Qian Sheng: People’s capacity to pay should be considered when collecting income tax. To be specific, people capable of paying more should pay more, and people capable of paying less should pay less, and those without the ability to pay need not pay at all. Therefore, when readjusting the income tax system, the following factors should be considered: living expenses, inflation, reform of the system that covers housing, medical care, unemployment, pension and education; and finally, the income gap between different regions.

According to a survey conducted by the China Economic Monitoring and Analysis Center of the National Bureau of Statistics, most people hold the same attitude as Qian.

Former Legend Managing Vice-President Li Qin: Chinese enterprises are in an unfavorable position regarding international competition for talented personnel. One of the major reasons is the heavy tax burden and low tax threshold. The current starting point for income tax in Beijing is only 1,000 yuan, equal to a little bit more than US$100, which is unimaginable in other countries. In spite of this, many countries have reduced or exempted taxes for those who have to support children and seniors or pay for housing. In this case, some people who have a monthly income of US$10,000 are below the income tax threshold.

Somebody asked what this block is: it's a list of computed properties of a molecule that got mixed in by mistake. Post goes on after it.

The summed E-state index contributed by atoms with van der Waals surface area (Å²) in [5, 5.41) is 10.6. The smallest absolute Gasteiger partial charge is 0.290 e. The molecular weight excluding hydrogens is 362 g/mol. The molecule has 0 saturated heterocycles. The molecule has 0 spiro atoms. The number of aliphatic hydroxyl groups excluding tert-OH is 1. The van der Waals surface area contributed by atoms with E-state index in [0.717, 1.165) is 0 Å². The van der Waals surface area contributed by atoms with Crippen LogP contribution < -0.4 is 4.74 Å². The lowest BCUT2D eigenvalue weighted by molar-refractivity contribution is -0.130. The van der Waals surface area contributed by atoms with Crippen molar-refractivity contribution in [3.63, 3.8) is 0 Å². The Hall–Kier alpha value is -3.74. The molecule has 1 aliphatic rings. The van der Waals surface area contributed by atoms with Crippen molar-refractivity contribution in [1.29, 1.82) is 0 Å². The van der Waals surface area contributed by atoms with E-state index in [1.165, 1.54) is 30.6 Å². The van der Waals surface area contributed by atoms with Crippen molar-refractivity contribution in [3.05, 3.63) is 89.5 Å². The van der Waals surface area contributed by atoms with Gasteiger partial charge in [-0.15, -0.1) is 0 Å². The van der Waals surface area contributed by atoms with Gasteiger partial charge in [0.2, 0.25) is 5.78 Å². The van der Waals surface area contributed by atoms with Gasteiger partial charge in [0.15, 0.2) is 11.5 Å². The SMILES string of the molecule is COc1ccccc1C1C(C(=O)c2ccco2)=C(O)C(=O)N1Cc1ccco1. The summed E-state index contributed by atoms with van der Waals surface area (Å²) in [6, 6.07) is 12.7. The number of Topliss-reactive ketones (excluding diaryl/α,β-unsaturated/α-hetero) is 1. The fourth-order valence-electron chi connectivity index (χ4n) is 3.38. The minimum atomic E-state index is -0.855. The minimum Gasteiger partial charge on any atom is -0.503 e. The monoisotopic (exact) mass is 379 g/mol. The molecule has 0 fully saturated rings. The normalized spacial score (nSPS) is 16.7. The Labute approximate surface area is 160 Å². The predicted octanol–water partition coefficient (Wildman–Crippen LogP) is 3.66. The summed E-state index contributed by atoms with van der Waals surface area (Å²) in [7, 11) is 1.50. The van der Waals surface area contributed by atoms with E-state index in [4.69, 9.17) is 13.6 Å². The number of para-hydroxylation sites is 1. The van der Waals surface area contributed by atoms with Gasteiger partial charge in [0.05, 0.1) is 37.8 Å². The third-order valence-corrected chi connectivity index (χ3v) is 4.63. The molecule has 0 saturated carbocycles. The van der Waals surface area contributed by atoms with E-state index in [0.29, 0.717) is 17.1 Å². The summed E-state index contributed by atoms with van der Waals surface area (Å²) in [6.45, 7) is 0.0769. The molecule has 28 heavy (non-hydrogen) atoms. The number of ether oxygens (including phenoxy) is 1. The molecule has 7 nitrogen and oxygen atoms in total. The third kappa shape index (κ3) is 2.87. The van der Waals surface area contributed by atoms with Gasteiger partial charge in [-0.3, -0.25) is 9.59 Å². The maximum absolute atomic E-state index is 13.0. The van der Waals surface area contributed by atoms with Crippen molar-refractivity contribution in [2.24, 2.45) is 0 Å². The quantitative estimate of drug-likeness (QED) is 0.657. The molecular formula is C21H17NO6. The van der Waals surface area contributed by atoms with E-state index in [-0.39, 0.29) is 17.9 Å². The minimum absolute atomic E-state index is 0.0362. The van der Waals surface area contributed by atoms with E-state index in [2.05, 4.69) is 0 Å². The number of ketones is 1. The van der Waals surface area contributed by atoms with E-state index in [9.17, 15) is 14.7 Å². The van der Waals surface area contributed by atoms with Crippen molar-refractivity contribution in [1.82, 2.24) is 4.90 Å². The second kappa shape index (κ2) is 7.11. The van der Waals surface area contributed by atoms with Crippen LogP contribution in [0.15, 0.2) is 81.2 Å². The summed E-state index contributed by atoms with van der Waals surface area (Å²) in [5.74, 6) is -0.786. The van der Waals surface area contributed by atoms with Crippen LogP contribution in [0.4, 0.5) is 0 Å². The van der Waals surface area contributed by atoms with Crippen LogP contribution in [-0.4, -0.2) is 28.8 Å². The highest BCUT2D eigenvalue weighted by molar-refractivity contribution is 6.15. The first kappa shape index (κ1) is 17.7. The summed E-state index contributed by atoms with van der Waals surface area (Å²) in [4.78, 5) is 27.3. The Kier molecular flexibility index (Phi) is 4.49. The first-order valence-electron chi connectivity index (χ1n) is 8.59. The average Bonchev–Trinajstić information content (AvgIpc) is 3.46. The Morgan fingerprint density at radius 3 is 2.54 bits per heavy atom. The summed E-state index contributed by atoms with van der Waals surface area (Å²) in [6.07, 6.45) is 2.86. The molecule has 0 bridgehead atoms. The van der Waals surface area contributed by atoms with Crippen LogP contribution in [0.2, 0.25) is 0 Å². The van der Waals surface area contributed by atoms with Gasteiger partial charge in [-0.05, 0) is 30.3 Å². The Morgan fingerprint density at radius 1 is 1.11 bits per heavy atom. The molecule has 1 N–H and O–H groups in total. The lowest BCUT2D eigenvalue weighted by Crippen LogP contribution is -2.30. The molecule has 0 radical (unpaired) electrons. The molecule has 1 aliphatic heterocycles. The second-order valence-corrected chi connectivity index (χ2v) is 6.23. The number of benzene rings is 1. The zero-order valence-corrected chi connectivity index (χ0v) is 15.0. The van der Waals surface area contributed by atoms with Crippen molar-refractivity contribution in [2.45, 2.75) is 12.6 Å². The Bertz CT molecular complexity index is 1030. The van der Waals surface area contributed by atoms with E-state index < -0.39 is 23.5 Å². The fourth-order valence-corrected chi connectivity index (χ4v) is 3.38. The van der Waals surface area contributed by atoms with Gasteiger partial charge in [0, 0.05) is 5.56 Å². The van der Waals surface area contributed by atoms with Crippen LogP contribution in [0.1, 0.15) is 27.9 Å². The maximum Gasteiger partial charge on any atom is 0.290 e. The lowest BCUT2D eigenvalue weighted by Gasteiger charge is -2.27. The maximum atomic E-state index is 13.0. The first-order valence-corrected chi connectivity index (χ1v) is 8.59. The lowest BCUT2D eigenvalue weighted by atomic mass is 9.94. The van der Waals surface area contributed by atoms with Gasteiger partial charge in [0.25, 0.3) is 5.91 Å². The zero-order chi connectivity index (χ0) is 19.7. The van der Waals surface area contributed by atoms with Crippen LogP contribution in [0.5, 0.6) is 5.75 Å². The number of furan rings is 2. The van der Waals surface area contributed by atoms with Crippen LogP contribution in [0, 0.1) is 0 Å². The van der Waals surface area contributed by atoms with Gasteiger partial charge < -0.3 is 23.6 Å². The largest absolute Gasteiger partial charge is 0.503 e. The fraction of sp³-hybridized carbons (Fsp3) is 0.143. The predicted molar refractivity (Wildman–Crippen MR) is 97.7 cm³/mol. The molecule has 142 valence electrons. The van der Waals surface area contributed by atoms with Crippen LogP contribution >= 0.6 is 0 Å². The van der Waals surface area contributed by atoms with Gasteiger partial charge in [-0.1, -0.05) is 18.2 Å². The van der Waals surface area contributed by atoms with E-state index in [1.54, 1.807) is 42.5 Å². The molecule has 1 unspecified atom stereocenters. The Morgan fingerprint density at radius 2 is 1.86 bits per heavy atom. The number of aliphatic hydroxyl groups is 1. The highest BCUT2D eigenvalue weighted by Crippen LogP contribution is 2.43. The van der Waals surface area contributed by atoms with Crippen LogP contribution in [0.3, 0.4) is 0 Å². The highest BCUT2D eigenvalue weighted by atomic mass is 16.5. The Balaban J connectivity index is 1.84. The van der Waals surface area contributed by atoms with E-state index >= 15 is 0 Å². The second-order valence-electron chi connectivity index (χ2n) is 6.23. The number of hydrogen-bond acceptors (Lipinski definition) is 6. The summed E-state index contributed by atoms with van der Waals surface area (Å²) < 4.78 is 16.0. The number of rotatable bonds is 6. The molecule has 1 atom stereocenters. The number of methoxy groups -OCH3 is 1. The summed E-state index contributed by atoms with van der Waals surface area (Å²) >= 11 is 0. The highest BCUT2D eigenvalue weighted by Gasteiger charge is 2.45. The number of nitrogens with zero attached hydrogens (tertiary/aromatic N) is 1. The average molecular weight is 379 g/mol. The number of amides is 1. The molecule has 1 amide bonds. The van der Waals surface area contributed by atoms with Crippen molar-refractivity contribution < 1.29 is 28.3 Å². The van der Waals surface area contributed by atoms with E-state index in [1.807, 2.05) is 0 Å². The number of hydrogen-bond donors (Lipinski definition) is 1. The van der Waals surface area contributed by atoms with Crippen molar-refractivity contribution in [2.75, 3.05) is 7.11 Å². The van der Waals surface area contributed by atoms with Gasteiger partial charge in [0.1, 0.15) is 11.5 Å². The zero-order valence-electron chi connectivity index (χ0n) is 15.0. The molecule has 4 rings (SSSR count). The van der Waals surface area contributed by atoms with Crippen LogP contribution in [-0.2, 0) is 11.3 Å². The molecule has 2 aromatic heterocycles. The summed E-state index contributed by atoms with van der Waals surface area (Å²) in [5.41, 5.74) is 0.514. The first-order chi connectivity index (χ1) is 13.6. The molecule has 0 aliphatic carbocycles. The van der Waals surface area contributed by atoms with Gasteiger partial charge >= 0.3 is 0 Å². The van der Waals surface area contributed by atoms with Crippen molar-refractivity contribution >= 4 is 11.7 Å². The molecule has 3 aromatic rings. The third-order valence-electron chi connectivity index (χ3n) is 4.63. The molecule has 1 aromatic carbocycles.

Liu Huanfu: It would lead to a situation where those who have more children pay less income tax, which would contradict the State’s cardinal policies of family planning and population control. It also would be unfair to those who abide by those policies. As for supporting the elderly, Liu said this problem should be solved by improving the social security system rather than reducing or exempting income tax because the amount that can be reduced or exempted is limited.

Some experts warn that under current conditions, an overly complex tax filing system would be a burden both to taxpayers and collectors because of the amount of time required to calculate how much tax should be paid and to fill out a great number of forms. On the other hand, incomplete policies and regulations will cause unfairness and corruption.

(Beijing Review 06/22/2001)